Tuesday | August 05, 2003
Casualities hidden, mystery illness hits US troops in Iraq
By Steve Gilliard
Iraq is still far from safe or stable. Nightline ran a piece on the incredible problems NGO's are having in trying to ship basic medical goods to Iraqi hospitals. Tales of ambushes and assaults are common.
But relief workers must interact with a health system being reorganized by the same occupying forces that they seek to distinguish themselves from. As the U.S. military spearheads reconstruction efforts, it is sometimes hard for average Iraqis to distinguish between Western aid workers and Western occupiers. Some relief workers claim the murkiness threatens their security, and they aim to keep a low profile.
"We have cars with 'IMC' all over them, but we keep those in the garage and just use unmarked cars — low visibility — and just try to keep our heads down and get the job done," said Sarah Telford of International Medical Corps.
However, that's far from the only medical problem in Iraq
The Pentagon figure for wounded in action in Iraq is 827, but here again the total of injuries appears much higher.
The estimate given by central command in Qatar is 926, but Lieutenant-Colonel Allen DeLane, in charge of the airlift of wounded into Andrews Air Force Base, argues that too is understated. "Since the war has started, I can't give you an exact number because that's classified information, but I can say to you over 4000 have stayed here at Andrews, and that number doubles when you count the people that come here to Andrews and then we send them to other places . . ." Colonel DeLane told National Public Radio.
Ninety per cent of injuries were directly war-related, he said.
"When the facility where I'm at started absorbing the people coming back from theatre [in April], those numbers went up significantly - I'd say over 1200. That number even went up higher in the month of May, to about 1500, and continues to increase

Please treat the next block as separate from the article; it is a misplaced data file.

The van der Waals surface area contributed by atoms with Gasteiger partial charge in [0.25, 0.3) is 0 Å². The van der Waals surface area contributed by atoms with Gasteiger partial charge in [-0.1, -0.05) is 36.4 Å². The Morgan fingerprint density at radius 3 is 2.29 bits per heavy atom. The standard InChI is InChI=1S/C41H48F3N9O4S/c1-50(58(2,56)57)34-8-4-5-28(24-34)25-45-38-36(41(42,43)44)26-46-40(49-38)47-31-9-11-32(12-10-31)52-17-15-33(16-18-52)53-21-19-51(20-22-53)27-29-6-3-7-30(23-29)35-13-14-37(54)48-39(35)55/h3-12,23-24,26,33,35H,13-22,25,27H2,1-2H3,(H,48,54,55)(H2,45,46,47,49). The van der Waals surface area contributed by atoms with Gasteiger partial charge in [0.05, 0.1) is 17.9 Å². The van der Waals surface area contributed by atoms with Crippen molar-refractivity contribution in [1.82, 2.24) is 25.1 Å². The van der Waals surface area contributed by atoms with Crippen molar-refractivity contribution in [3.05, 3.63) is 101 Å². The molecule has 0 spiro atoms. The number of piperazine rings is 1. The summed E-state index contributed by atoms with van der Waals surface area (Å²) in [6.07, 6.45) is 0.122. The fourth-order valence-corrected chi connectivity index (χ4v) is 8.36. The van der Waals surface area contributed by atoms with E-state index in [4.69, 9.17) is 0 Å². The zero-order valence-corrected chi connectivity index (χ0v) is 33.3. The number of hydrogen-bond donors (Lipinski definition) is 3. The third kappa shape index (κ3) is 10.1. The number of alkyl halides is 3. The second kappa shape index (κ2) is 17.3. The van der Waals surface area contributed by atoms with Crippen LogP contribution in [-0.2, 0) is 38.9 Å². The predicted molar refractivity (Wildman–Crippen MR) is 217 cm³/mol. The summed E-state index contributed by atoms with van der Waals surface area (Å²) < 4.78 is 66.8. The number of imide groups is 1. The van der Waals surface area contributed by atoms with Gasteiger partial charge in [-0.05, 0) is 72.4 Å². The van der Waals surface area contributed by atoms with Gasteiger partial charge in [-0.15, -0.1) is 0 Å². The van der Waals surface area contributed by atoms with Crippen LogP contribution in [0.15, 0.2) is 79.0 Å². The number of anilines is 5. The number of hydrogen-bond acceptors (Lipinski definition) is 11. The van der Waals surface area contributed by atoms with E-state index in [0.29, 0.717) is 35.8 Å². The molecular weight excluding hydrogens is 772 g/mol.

What's not counted in the total is over 100 soldiers who have caught some kind of pnuemonia-like illness, not only in Iraq, but across CENTCOM deployments in the region.
The latest cases bring the number of affected troops to 19. All have been evacuated to the same Landstuhl, Germany, hospital where Spec. Josh Neusche, 20, of Montreal was treated before he died July 12.
It is believed Neusche contracted the illness, first thought to be pneumonia, while conducting cleanup operations with the 203rd Engineer Battalion in Baghdad.
"The Army Surgeon General confirmed that three or four of the soldier's in Josh's unit are among those who got sick," Sen. Ike Skelton told the Lake Sun Tuesday. "I know Josh was stationed in Baghdad when he got sick but I still do not know what unit the second soldier (who died of the mysterious illness) was in, what his job was or where he was working when he became ill."
The Army, despite being asked to track soldiers from the start of the war, is only now doing epidemological studies after this outbreak.
A six-person team of specialists traveled to Iraq on Friday to investigate 15 cases of pneumonia so serious that patients had to be put on ventilators to breathe and were evacuated from the region, the Army Surgeon General's Office said.
Combine the poor sanitation common in most of the CENTCOM areas, the lack of decent permanent housing for US troops, especially in Iraq and no idea if or how Iraqis are fairing, a medical disaster for American troops is possible. We have no idea if Iraqis are getting sick from this and with the chaos in the hospitals, little way of finding out.
Then, of course, the number of casulaities from Iraq are pushing Walter Reed to the brink.
So we have large numbers of seriously wounded men and women, those getting sick and almost no way of finding out if a virus is spreading in the general Iraqi population.
Just another outcome of faith-based planning.Posted August 05, 2003 02:59 AM